The Czech public gradually freed itself from the belief in the supernatural ability of the European spirit. But when I think about our national interests even now, I say that it is better to remain a member.
Just like joining once, staying in the EU today is not the ideal solution. But it is better to stay in the name of our national interests. It was impossible not to enter and it is not possible to exit. The reason is the same. We didn’t have enough strength to stay out, and we don’t have enough strength to leave the club. As we are geopolitically attached to Europe, it is not advantageous for us to leave the EU.
However, this does not mean that it is advantageous to deepen our membership. Given the current state of the EU, the continuation of European integration is not in the Czech national interest. The political quadrature of the circle is therefore as follows: We cannot leave the EU, but we must not allow it to involve us more and more in its self-created problems.
A small country always has limited possibilities for independent decision-making. The main concern of its leaders should therefore be to preserve as much room for maneuver as possible. Everything else is secondary. The fate of the EU is likely to come true in a chaotic form of disintegration. Until this happens, it is in the interest of our country and the duty of the government to limit the power of Brussels.
The European Union was supposed to be an association of equal countries which cultivate trade with each other, have open borders with each other, and jointly carry out several projects of transnational significance. This goal is not currently achievable.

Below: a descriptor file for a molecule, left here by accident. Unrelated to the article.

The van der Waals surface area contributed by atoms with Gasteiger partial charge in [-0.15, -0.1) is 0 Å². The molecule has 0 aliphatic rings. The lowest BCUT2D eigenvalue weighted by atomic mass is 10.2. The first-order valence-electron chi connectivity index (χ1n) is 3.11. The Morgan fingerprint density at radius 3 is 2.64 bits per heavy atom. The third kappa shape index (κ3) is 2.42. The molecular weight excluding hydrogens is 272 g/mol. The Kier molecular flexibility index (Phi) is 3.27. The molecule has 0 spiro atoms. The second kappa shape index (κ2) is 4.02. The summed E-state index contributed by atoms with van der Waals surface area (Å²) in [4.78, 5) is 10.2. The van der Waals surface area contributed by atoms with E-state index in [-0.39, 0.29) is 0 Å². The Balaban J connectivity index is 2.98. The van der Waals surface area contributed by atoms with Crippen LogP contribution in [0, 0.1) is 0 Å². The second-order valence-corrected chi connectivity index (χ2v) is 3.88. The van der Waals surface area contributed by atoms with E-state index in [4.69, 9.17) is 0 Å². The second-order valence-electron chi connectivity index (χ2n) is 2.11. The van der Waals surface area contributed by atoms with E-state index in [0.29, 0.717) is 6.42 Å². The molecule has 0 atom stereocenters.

National interest is not an insulting term
It is therefore time to understand that the national interest is not an insulting term, but rather a tool of knowledge, a guide to a solution, and a source of motivation. Yes, the nation-state operates “only” within its borders and somewhere better and worse elsewhere, but always faster and mostly more effectively than any transnational grouping. But national interests have never ceased to be important.
Their importance was only overlooked by elites who thought they could rule the world. Today, however, globalists have worked hard to realize that they cannot control their own countries other than by dictatorial methods.
National interests also mean that each generation has the privilege and responsibility to co-shape the fate of the nation. It has never been more true than in recent months.
National governments should take over now. However, they are stretched out between their own interests and the influence of strong economic actors. However, governments inadvertently stumble upon the lives of normal people and have neither the will nor the space to care for their well-being and security.
The European Union is an important, but very secondary issue today. That is why it is not true that Europeans are sitting in the same boat. We are more accurately in the same storm. And when governments stumble headlong into it, nations have to deal with it themselves.
Title image: A man holding a Czech and EU flag attends a protest in Prague, Czech Republic, Wednesday, April 29, 2020. Hundreds of people have been protesting in the Czech capital what they say is a chaotic response of the government to the pandemic of the coronavirus. (AP Photo/Petr David Josek)